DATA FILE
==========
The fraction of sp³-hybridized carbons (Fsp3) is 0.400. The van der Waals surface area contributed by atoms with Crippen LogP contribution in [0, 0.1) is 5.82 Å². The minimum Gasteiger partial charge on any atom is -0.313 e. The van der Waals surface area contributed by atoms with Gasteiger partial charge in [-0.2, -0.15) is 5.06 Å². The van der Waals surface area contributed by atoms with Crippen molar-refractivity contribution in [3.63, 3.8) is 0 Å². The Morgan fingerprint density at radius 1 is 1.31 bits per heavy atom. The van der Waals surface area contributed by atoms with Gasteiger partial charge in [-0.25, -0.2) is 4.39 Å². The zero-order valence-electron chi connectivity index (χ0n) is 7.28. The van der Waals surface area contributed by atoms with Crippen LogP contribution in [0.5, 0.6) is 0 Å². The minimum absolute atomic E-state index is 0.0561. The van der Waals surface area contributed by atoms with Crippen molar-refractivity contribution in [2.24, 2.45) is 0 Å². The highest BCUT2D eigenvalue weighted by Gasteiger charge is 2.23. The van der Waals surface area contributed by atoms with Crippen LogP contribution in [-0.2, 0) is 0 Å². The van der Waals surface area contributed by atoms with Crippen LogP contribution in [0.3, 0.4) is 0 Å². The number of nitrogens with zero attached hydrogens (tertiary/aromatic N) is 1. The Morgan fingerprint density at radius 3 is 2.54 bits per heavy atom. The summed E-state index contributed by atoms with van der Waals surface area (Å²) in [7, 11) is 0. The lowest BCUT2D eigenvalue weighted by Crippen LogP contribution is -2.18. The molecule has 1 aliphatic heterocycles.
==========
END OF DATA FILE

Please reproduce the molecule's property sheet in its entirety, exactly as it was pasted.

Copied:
The fraction of sp³-hybridized carbons (Fsp3) is 0.400. The van der Waals surface area contributed by atoms with Crippen LogP contribution in [0, 0.1) is 5.82 Å². The minimum Gasteiger partial charge on any atom is -0.313 e. The van der Waals surface area contributed by atoms with Gasteiger partial charge in [-0.2, -0.15) is 5.06 Å². The van der Waals surface area contributed by atoms with Crippen molar-refractivity contribution in [3.63, 3.8) is 0 Å². The Morgan fingerprint density at radius 1 is 1.31 bits per heavy atom. The van der Waals surface area contributed by atoms with Gasteiger partial charge in [-0.25, -0.2) is 4.39 Å². The zero-order valence-electron chi connectivity index (χ0n) is 7.28. The van der Waals surface area contributed by atoms with Crippen LogP contribution in [0.5, 0.6) is 0 Å². The minimum absolute atomic E-state index is 0.0561. The van der Waals surface area contributed by atoms with Crippen molar-refractivity contribution in [2.24, 2.45) is 0 Å². The highest BCUT2D eigenvalue weighted by Gasteiger charge is 2.23. The van der Waals surface area contributed by atoms with Crippen LogP contribution in [-0.2, 0) is 0 Å². The van der Waals surface area contributed by atoms with Crippen LogP contribution in [0.3, 0.4) is 0 Å². The number of nitrogens with zero attached hydrogens (tertiary/aromatic N) is 1. The Morgan fingerprint density at radius 3 is 2.54 bits per heavy atom. The summed E-state index contributed by atoms with van der Waals surface area (Å²) in [7, 11) is 0. The lowest BCUT2D eigenvalue weighted by Crippen LogP contribution is -2.18. The molecule has 1 aliphatic heterocycles.